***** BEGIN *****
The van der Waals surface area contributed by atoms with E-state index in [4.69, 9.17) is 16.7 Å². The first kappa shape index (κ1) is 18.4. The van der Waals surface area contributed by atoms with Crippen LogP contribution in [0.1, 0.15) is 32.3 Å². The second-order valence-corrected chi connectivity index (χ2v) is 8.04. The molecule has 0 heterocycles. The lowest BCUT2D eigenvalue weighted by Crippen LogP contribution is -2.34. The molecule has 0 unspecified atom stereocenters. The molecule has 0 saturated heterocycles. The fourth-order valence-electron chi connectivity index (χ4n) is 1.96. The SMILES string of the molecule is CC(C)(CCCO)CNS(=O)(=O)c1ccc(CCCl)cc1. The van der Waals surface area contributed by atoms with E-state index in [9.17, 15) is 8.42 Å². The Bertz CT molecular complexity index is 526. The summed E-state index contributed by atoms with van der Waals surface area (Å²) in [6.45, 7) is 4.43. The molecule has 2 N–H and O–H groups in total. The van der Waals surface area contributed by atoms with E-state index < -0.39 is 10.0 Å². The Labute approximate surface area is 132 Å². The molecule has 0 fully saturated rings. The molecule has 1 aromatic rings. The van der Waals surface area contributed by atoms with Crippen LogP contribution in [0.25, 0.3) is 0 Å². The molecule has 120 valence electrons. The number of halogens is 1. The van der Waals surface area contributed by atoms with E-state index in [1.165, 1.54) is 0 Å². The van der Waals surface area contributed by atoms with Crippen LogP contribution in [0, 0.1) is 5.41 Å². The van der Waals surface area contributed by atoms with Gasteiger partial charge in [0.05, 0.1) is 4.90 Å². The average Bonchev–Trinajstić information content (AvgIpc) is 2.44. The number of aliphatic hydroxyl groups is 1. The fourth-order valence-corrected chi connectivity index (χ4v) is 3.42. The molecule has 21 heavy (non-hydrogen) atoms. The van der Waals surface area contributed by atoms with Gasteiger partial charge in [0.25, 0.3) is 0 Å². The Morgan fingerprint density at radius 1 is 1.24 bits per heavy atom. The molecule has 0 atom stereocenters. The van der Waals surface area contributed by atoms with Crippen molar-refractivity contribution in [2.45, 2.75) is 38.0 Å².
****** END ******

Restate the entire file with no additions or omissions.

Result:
The van der Waals surface area contributed by atoms with E-state index in [4.69, 9.17) is 16.7 Å². The first kappa shape index (κ1) is 18.4. The van der Waals surface area contributed by atoms with Crippen LogP contribution in [0.1, 0.15) is 32.3 Å². The second-order valence-corrected chi connectivity index (χ2v) is 8.04. The molecule has 0 heterocycles. The lowest BCUT2D eigenvalue weighted by Crippen LogP contribution is -2.34. The molecule has 0 unspecified atom stereocenters. The molecule has 0 saturated heterocycles. The fourth-order valence-electron chi connectivity index (χ4n) is 1.96. The SMILES string of the molecule is CC(C)(CCCO)CNS(=O)(=O)c1ccc(CCCl)cc1. The van der Waals surface area contributed by atoms with E-state index in [9.17, 15) is 8.42 Å². The Bertz CT molecular complexity index is 526. The summed E-state index contributed by atoms with van der Waals surface area (Å²) in [6.45, 7) is 4.43. The molecule has 2 N–H and O–H groups in total. The van der Waals surface area contributed by atoms with E-state index < -0.39 is 10.0 Å². The Labute approximate surface area is 132 Å². The molecule has 0 fully saturated rings. The molecule has 1 aromatic rings. The van der Waals surface area contributed by atoms with Crippen LogP contribution in [0.25, 0.3) is 0 Å². The molecule has 120 valence electrons. The number of halogens is 1. The van der Waals surface area contributed by atoms with E-state index in [1.165, 1.54) is 0 Å². The van der Waals surface area contributed by atoms with Crippen LogP contribution in [0, 0.1) is 5.41 Å². The van der Waals surface area contributed by atoms with Gasteiger partial charge in [0.05, 0.1) is 4.90 Å². The average Bonchev–Trinajstić information content (AvgIpc) is 2.44. The number of aliphatic hydroxyl groups is 1. The fourth-order valence-corrected chi connectivity index (χ4v) is 3.42. The molecule has 21 heavy (non-hydrogen) atoms. The van der Waals surface area contributed by atoms with Gasteiger partial charge in [0.25, 0.3) is 0 Å². The Morgan fingerprint density at radius 1 is 1.24 bits per heavy atom. The molecule has 0 atom stereocenters. The van der Waals surface area contributed by atoms with Crippen molar-refractivity contribution in [2.45, 2.75) is 38.0 Å².